RED is committed to helping non-profit organizations reach the world through their presence on the web. To that end, we are posting this series of articles aimed at demystifying website creation for non-profits. If you have any questions as you read along, please write a comment, or get in touch with us directly.
- Software Updates
If you are using self-hosted WordPress for your website, you’ll need to make sure that the WordPress software, themes, and plugins all stay up to date. This is the best way to keep your site safe.
Another important way to keep your website secure is by educating yourself, your staff, and your volunteers about the potential risks to your website from scam techniques like phishing.
- Controlling Access to Your Devices
You should also consider the physical risks. Who has access to the computer or phone you use to manage your website or organization’s data? Keep them locked with a password or code, and don’t let other people access them unless absolutely necessary. This includes your children. Children and teenagers have been known to inadvertently download malicious scripts. One of the best ways to prevent this is to only allow access to those who absolutely must have access. There are inexpensive tablets and computers these days if your children need a device for school or games. Don’t let them use your computer when your organization depends on it being secure.
- Virus Protection, Spyware Protection, Firewall
Do you have a virus scan and spyware scan program installed on your computer? If you don’t, you should. And don’t think that because you use an Apple product, it’s immune to viruses. Installing a virus protection software, spyware protection, and firewall, are essential steps to keeping your computer and your website safe. There are paid solutions like Norton and McAfee, or free solutions like Avast.
If you didn’t set up an SSL certificate (this is what makes your website start with https:// instead of http://) for your website during its installation, it’s not too late. Now more than ever, users want to know that their information is being securely transmitted. And Google is making it known that the lack of an SSL certificate will impact your search engine rankings negatively.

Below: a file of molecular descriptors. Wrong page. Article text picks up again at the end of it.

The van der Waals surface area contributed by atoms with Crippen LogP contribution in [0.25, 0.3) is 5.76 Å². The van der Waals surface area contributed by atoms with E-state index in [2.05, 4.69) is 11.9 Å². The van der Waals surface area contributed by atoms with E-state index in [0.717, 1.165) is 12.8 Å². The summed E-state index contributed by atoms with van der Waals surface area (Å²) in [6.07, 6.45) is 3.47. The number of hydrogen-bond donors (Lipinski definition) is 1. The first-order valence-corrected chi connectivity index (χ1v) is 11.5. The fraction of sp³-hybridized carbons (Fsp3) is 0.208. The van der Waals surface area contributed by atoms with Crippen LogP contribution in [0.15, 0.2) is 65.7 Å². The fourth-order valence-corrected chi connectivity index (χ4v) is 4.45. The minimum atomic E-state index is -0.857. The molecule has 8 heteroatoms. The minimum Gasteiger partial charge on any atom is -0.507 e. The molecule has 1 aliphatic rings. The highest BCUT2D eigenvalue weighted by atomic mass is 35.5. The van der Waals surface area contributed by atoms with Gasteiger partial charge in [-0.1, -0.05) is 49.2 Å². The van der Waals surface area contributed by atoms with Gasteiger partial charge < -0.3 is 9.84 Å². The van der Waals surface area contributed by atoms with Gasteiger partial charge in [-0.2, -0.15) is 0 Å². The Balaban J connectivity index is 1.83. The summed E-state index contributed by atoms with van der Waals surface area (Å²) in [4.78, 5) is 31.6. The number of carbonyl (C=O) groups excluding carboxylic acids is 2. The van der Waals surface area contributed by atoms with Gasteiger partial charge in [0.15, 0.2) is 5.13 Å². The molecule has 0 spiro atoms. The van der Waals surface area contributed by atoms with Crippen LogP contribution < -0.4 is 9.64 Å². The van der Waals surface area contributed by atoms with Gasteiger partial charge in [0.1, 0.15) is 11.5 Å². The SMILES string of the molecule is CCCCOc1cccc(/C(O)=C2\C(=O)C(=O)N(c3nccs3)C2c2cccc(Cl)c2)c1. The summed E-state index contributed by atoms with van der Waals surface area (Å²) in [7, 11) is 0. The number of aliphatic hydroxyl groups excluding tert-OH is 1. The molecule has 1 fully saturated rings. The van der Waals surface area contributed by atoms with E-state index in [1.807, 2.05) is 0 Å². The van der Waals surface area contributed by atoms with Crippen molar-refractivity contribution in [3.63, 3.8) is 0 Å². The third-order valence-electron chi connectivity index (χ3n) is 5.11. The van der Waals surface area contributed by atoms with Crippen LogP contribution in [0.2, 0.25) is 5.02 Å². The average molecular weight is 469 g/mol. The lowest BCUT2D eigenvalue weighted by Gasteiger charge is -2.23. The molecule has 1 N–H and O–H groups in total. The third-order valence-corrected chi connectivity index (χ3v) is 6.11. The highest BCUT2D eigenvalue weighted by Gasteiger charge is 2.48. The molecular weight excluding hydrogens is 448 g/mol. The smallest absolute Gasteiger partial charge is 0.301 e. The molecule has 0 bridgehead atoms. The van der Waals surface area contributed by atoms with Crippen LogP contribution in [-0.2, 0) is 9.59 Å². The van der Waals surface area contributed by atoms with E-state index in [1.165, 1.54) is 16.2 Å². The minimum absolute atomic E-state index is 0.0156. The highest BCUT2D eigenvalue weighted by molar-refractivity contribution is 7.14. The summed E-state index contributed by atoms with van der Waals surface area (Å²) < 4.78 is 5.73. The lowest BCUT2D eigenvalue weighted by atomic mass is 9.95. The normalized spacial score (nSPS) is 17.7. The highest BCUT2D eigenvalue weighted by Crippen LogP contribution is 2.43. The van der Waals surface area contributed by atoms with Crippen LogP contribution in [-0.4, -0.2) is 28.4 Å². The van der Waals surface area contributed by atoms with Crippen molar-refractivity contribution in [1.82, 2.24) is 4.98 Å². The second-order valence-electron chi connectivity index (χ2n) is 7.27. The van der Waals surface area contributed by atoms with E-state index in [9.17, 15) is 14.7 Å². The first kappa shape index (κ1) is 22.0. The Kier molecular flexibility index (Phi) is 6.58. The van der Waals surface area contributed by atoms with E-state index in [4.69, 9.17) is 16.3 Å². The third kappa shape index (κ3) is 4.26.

If something does happen to your site, you’ll need to be able to restore it with minimal cost or effort. That’s why it’s essential to maintain regular backups of your site, and those backups should be stored in a location separate from your web server, such as cloud storage system like Dropbox. There are a number of good backup plugins for WordPress, such as UpdraftPlus, BackWPUp, and BackupBuddy.
Search Engine Optimization (SEO)
What good is a website if no one knows it is there? Search Engine Optimization is the practice of making sure that your website includes relevant information for your audience, which will make it easier for them to find your organization through an online search engine.
Part of getting your non-profit organization’s message out is spreading the word. There are many ways to do this, but you can start by taking some simple steps to optimize your website for keywords. Yoast SEO is a great plugin that can help you do that, with its free or premium version. You might want to check out our course on Local SEO to see how to make your website easier to find for your local audience. Then, if you decide you’d like some more help after that, you could consult with an SEO specialist.
In order for your non-profit to reach as wide an audience as possible, it’s important to ensure that all users have equal access to your website. There are many aspects to building a fully accessible site because there are many types of users who could benefit.
In addition to user with disabilities, it’s also important to consider users with slow internet connections and those who speak different languages.
We have laid out more details about the various considerations that go into building an accessible website in this article. While it can seem daunting to build a fully accessible website, there are several simple measures you can take, such as remembering to include alternative text when you upload images and installing a caching plugin to speed up your site.
Now that you’ve considered these important aspects of your website – its security, search engine optimization, and accessibility, you are ready to launch your website to the world! Once your website is live, make sure to publicize it by leveraging social media.
Did you miss the earlier articles? Catch up here!
Part I: Planning your non-profit’s web strategy
Part II: Planning your non-profit’s web content
Part III: Website design for non-profits
Part IV: Building and hosting your non-profit’s website
Part V: WordPress plugins and other tools for non-profits
Coming up next: Part VII: Leveraging social media to expand your influence
Do you have any questions we didn’t address in this series? Tips and tricks to share with other non-profit organizations like yours? Get in touch with us, or comment below!